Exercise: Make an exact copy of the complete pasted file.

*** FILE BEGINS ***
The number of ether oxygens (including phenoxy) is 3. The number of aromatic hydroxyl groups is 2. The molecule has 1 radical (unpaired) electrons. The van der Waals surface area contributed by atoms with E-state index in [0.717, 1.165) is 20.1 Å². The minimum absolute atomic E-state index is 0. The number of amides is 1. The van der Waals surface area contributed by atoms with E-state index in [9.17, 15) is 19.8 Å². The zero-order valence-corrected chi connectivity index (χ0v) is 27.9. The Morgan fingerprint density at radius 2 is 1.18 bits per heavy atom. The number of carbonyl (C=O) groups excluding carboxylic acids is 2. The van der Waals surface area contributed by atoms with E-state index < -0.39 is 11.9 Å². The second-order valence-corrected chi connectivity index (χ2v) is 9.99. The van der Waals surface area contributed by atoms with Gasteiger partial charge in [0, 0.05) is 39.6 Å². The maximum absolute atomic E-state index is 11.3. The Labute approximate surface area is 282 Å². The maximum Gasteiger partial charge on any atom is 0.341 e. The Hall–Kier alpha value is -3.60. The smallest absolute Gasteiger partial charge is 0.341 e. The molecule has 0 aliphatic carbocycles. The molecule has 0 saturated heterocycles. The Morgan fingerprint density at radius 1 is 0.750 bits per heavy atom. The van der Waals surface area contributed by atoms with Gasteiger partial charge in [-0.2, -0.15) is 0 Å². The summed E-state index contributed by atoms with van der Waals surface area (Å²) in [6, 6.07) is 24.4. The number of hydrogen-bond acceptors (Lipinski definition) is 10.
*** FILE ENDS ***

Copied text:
The number of ether oxygens (including phenoxy) is 3. The number of aromatic hydroxyl groups is 2. The molecule has 1 radical (unpaired) electrons. The van der Waals surface area contributed by atoms with E-state index in [0.717, 1.165) is 20.1 Å². The minimum absolute atomic E-state index is 0. The number of amides is 1. The van der Waals surface area contributed by atoms with E-state index in [9.17, 15) is 19.8 Å². The zero-order valence-corrected chi connectivity index (χ0v) is 27.9. The Morgan fingerprint density at radius 2 is 1.18 bits per heavy atom. The number of carbonyl (C=O) groups excluding carboxylic acids is 2. The van der Waals surface area contributed by atoms with E-state index < -0.39 is 11.9 Å². The second-order valence-corrected chi connectivity index (χ2v) is 9.99. The van der Waals surface area contributed by atoms with Gasteiger partial charge in [0, 0.05) is 39.6 Å². The maximum absolute atomic E-state index is 11.3. The Labute approximate surface area is 282 Å². The maximum Gasteiger partial charge on any atom is 0.341 e. The Hall–Kier alpha value is -3.60. The smallest absolute Gasteiger partial charge is 0.341 e. The molecule has 0 aliphatic carbocycles. The molecule has 0 saturated heterocycles. The Morgan fingerprint density at radius 1 is 0.750 bits per heavy atom. The van der Waals surface area contributed by atoms with Gasteiger partial charge in [-0.2, -0.15) is 0 Å². The summed E-state index contributed by atoms with van der Waals surface area (Å²) in [6, 6.07) is 24.4. The number of hydrogen-bond acceptors (Lipinski definition) is 10.